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Large-Bore Love Affair: Why I Enjoy Big Bullets in Little Guns

Large-Bore Love Affair: Why I Enjoy Big Bullets in Little Guns

I have a confession to make: Against all ballistic reasoning and everything I know about defensive-handgun use, I still have a completely illogical attraction to small-frame revolvers in calibers whose numbers begin with the number four. I think it started back in the early 1990s, when we got an unfired Charter Arms Bulldog in .44 Spl. on trade at the shop where I then worked.

At the time, the only revolvers I’d ever owned were a reproduction Civil War-era percussion Colt and a long-barreled Ruger Blackhawk in .45 Long Colt, so it’s not like I was any kind of wheelgun fan. I mean, the main reason I owned the Blackhawk in the first place was to load it with snap caps and use it as a sort of “fidget spinner for adults” while watching Westerns.

That Bulldog exerted a powerful fascination over me, however. There was just something about that diminutive little revolver with the great big charge holes in the cylinder. Of course, I wound up buying it.

That first experience with a tiny big-bore revolver was definitely a mixed one. I liked the whole concept, but the ammunition selection in .44 Spl., back in the days before Cowboy Action Shooting helped revive a bunch of older calibers, was pretty grim. What we carried at the shop that was affordable on my retail clerk wages was 240-grain jacketed soft points. I want to say they were PMC, but I’ve slept since then—and I recall those as being loaded a little on the warm side.

A few cylinders in rapid succession would cause the cylinder-latch screw to fall out and have me on my hands and knees looking for the cylinder latch on the floor under the lane tray. Also, that much powder burning with that little amount of gun to serve as a heat sink turned the cylinder blistering hot in a short amount of time. Several hundred rounds of the stuff caused the gun to start to get noticeably rattle-y, and I traded it away.

I just couldn’t leave that itch unscratched, however, and almost immediately wound up with a second-hand Rossi 720 Covert, another small five-shot .44 Spl. Unlike the regular Rossi 720, the Covert had a bobbed hammer spur and fixed sights for a no-snag draw, and  a full-length ejector rod beneath its 3-inch barrel for positive ejection of spent cases. Also, a shroud around the ejector rod protected it from getting bent.

However, my relationship with the Rossi was somewhat star-crossed, as well. The problem again likely stemmed from ammunition selection, that same 240-grain jacketed soft-point load.

In this case, the tolerances of the Rossi were just that much tighter than those of my previous Charter Arms, and—remember how I mentioned how the cylinders on these little guns would get blisteringly hot after a few quick strings of fire? Well, in the case of my 720C, when it got hot enough it stopped wanting to turn. The double-action trigger pull would go from really pretty nice, to sort of heavy and draggy, to the gun being locked up and the cylinder needing to be beaten open with a mallet, all in the space of a hundred rounds or so.

What I learned from these experiences was that hot-loaded 240-grain .44 Spl. ammunition may have made Elmer Keith famous when loaded in large-frame sixguns, but it just didn’t mesh well with tiny little five-shooters. The same gun that was a fussy handful with the 240-grain ammo was a completely normal revolver, dully reliable, when fed 200-grain ammunition from Federal Premium or Winchester.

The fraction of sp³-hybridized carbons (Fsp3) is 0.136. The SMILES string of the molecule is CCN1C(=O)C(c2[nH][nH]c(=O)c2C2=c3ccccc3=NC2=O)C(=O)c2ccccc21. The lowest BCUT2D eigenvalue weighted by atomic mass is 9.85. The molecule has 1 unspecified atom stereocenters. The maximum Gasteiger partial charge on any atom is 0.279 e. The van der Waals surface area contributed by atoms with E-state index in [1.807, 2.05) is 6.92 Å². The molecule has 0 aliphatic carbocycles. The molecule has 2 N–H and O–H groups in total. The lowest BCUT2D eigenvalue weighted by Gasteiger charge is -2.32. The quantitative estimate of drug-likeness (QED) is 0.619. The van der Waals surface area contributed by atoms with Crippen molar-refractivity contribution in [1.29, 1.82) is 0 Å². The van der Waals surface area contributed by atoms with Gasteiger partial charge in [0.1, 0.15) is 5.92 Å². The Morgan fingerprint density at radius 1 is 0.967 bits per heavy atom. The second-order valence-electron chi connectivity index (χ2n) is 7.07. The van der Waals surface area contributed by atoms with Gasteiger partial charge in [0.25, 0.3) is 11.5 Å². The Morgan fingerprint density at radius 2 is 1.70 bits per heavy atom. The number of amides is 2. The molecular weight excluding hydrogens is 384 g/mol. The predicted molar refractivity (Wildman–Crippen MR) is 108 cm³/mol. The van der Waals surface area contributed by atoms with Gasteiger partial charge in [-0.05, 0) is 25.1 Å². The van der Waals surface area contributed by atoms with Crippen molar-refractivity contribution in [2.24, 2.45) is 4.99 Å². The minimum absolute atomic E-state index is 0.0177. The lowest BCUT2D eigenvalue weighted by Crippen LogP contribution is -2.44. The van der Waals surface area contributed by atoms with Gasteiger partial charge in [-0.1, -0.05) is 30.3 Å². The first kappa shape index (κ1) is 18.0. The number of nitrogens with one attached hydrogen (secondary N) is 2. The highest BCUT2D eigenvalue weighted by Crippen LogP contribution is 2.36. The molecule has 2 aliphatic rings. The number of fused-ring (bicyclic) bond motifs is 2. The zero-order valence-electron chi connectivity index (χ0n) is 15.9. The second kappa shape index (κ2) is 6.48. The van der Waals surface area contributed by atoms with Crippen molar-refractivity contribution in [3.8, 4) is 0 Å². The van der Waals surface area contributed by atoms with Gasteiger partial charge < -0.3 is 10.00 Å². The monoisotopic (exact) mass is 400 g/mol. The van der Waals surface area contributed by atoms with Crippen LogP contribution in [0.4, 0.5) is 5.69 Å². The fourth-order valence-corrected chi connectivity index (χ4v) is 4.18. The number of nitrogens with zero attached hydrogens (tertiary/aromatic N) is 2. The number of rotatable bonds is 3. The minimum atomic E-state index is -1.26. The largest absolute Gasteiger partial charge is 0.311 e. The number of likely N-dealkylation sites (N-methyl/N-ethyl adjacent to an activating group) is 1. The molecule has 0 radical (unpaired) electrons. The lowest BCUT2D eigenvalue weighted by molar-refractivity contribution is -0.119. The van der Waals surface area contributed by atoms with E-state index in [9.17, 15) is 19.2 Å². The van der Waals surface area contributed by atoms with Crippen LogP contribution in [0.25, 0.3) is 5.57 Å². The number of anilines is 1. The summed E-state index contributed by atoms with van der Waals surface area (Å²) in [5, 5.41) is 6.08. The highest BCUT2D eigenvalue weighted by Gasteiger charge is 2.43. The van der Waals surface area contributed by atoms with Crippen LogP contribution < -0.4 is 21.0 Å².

When I replaced my Rossi 720, it was with a Smith & Wesson Model 296Ti. This was yet another five-shot .44 Spl. but, as far as CCW-friendly features went, it one-upped the Rossi Covert in a couple crucial ways.

Firstly, it featured an aluminum-alloy frame and a titanium cylinder. In other words, despite being a big-bore L-frame revolver, it was lighter than a steel J-frame .38 Spl. Secondly, it had a fully enclosed double-action-only hammer—what Smith calls a Centennial—for truly snag-free operation from a pocket or purse.

Unfortunately for the 296Ti, the Centennial-profile frame that looked normal on a J-frame made the larger L-frame look like Quasimodo, the Hunchback of the Revolver Case. The gun was only in production for a couple of years before being discontinued for homeliness, which of course ensured it’s a wildly popular cult collector’s item today.

I still have my own 296Ti. It gets shoved into the CCW pocket of pretty much any purse or satchel I carry, due to its light weight and no-snag, shrouded hammer profile.

One thing that I did learn from the Smith & Wesson five-shooter is that my earlier hunches with the 720 and the Bulldog were probably close to being on the money.

See, right on the side of the still-odd-looking Smith & Wesson 296’s barrel is inscribed the warning “MAX BULLET 200 GRAINS.” As it turns out, heavier bullets (and the charges required to launch them) can cause these lightweight guns to turn into kinetic bullet pullers, with unfired rounds in the cylinder jumping crimp preventing cylinder rotation, among other problems.

So why do I still carry this gun when I need to be fussy about the ammo I feed it and maintain proficiency with its DAO trigger?

Well, it’s true that in the years since I first acquired it, my faith in the magical powers of the .44 Spl. cartridge may have waned—at least in my head.

In my heart, though, there’s nonetheless a reassurance associated with rounds that go TUNK instead of tink when you drop them into the cylinder. If a bit of mental confidence in one’s carry gun is what it takes to get the winning edge, then it’s hard to deny that.

Besides, just like sticking a V8 engine in a Miata, what could be cooler than cramming a big-bore cartridge in a smallish revolver? Sometimes being cool is all the reason something needs.

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